The somatic marker hypothesis proposes that both the amygdala and the orbitofrontal cortex are parts of a neural circuit critical for judgment and decision-making. Although both structures couple exteroceptive sensory information with interoceptive information concerning somatic/emotional states, they do so at different levels, thus making different contributions to the process. We define "primary inducers" as stimuli that unconditionally, or through learning (e.g., conditioning and semantic knowledge), can (perceptually or subliminally) produce states that are pleasurable or aversive. Encountering a fear object (e.g., a snake), a stimulus predictive of a snake, or semantic information such as winning or losing a large sum of money are all examples of primary inducers. "Secondary inducers" are entities generated by the recall of a personal or hypothetical emotional event or perceiving a primary inducer that generates "thoughts" and "memories" about the inducer, all of which, when they are brought to memory, elicit a somatic state. The episodic memory of encountering a snake, losing a large sum of money, imagining the gain of a large sum of money, or hearing or looking at primary inducers that bring to memory "thoughts" pertaining to an emotional event are all examples of secondary inducers. We present evidence in support of the hypothesis that the amygdala is a critical substrate in the neural system necessary for triggering somatic states from primary inducers. The ventromedial cortex is a critical substrate in the neural system necessary for the triggering of somatic states from secondary inducers. The amygdala system is a priori a necessary step for the normal development of the orbitofrontal system for triggering somatic states from secondary inducers. However, once this orbitofrontal system is developed, the induction of somatic states by secondary inducers via the orbitofrontal system is less dependent on the amygdala system. Perhaps the amygdala is equivalent to the hippocampus with regard to emotions, that is, necessary for acquiring new emotional attributes (anterograde emotions), but not for retrieving old emotional attributes (retrograde emotions). Given the numerous lesion and functional neuroimaging studies illustrating the involvement of the amygdala in complex cognitive and behavioral functions, including "social cognition," we suggest that this involvement is a manifestation of a more fundamental function mediated by the amygdala, which is to couple stimuli/entities with their emotional attributes, that is, the processing of somatic states from primary inducers.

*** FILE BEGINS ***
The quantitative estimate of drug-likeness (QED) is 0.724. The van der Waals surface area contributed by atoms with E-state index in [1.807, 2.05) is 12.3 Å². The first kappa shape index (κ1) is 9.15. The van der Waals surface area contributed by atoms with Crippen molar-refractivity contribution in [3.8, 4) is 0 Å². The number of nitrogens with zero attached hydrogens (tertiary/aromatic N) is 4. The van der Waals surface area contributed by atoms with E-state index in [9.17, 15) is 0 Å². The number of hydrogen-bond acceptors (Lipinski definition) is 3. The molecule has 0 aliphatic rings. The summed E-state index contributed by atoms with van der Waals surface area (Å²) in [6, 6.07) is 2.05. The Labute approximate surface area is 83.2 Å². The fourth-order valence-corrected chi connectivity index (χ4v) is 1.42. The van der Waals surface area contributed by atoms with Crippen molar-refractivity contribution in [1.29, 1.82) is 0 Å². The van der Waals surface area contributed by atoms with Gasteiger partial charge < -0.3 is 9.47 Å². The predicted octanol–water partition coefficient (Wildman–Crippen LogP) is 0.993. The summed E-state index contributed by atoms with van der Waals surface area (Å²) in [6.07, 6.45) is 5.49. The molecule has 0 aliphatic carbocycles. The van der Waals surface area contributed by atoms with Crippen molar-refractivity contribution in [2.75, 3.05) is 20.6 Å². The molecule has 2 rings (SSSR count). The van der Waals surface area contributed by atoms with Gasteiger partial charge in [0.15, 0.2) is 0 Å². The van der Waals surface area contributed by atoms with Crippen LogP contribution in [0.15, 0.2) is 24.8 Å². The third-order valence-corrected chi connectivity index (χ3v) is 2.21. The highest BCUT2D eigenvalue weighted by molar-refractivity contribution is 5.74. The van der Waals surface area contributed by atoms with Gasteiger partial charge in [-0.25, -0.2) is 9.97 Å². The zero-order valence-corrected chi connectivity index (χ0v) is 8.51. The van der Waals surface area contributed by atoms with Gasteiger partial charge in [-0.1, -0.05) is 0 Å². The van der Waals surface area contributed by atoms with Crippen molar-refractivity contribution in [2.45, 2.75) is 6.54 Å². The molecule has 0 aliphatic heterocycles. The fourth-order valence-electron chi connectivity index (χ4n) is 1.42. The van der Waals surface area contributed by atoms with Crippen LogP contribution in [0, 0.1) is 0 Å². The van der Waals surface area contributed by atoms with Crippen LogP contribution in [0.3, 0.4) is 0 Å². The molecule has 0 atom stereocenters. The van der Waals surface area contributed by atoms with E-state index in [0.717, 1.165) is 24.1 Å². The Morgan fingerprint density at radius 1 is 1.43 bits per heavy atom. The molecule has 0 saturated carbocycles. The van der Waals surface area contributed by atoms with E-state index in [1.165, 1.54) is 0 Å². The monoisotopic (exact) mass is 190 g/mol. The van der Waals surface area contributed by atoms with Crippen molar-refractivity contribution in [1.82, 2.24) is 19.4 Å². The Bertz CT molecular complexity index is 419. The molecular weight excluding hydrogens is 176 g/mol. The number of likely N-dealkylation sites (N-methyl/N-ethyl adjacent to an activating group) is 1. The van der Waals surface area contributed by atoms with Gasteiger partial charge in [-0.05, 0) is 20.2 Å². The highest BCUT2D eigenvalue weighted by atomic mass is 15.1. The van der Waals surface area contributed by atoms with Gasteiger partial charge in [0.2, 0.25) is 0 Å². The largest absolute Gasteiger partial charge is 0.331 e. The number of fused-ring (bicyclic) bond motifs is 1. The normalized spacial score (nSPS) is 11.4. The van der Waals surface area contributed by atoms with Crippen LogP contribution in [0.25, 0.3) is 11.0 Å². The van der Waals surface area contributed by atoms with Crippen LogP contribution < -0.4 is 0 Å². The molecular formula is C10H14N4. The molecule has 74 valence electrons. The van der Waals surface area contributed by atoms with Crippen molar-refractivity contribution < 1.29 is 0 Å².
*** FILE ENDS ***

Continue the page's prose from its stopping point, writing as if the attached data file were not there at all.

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Psychotropic and other drugs can alter brain mechanisms regulating the formation, storage, and retrieval of different types of memory. These include "off label" uses of existing drugs and new drugs designed specifically to target the neural bases of memory. This paper discusses the use of beta-adrenergic antagonists to prevent or erase non-conscious pathological emotional memories in the amygdala. It also discusses the use of novel psychopharmacological agents to enhance long term semantic and short term working memory by altering storage and retrieval mechanisms in the hippocampus and prefrontal cortex. Although intervention in the brain to alter memory as therapy or enhancement holds considerable promise, the long term effects of experimental drugs on the brain and memory are not known. More studies are needed to adequately assess the potential benefits and risks of these interventions.